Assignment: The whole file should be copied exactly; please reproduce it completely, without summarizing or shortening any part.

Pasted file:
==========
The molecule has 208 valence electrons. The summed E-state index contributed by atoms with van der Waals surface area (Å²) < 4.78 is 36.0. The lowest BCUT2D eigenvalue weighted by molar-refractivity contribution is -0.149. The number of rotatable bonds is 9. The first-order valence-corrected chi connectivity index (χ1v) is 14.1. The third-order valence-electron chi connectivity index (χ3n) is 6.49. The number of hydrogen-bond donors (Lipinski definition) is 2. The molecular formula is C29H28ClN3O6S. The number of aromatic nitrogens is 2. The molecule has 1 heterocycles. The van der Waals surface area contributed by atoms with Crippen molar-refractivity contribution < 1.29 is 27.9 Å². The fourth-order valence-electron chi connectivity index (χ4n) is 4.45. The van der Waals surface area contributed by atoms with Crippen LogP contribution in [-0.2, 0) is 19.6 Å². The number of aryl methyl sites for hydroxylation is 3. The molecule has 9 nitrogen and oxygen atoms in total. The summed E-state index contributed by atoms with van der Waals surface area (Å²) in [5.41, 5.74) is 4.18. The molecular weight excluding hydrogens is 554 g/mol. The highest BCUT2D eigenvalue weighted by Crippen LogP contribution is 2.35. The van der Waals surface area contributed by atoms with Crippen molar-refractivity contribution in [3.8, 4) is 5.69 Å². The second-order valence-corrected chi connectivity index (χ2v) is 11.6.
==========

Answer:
The molecule has 208 valence electrons. The summed E-state index contributed by atoms with van der Waals surface area (Å²) < 4.78 is 36.0. The lowest BCUT2D eigenvalue weighted by molar-refractivity contribution is -0.149. The number of rotatable bonds is 9. The first-order valence-corrected chi connectivity index (χ1v) is 14.1. The third-order valence-electron chi connectivity index (χ3n) is 6.49. The number of hydrogen-bond donors (Lipinski definition) is 2. The molecular formula is C29H28ClN3O6S. The number of aromatic nitrogens is 2. The molecule has 1 heterocycles. The van der Waals surface area contributed by atoms with Crippen molar-refractivity contribution < 1.29 is 27.9 Å². The fourth-order valence-electron chi connectivity index (χ4n) is 4.45. The van der Waals surface area contributed by atoms with Crippen LogP contribution in [-0.2, 0) is 19.6 Å². The number of aryl methyl sites for hydroxylation is 3. The molecule has 9 nitrogen and oxygen atoms in total. The summed E-state index contributed by atoms with van der Waals surface area (Å²) in [5.41, 5.74) is 4.18. The molecular weight excluding hydrogens is 554 g/mol. The highest BCUT2D eigenvalue weighted by Crippen LogP contribution is 2.35. The van der Waals surface area contributed by atoms with Crippen molar-refractivity contribution in [3.8, 4) is 5.69 Å². The second-order valence-corrected chi connectivity index (χ2v) is 11.6.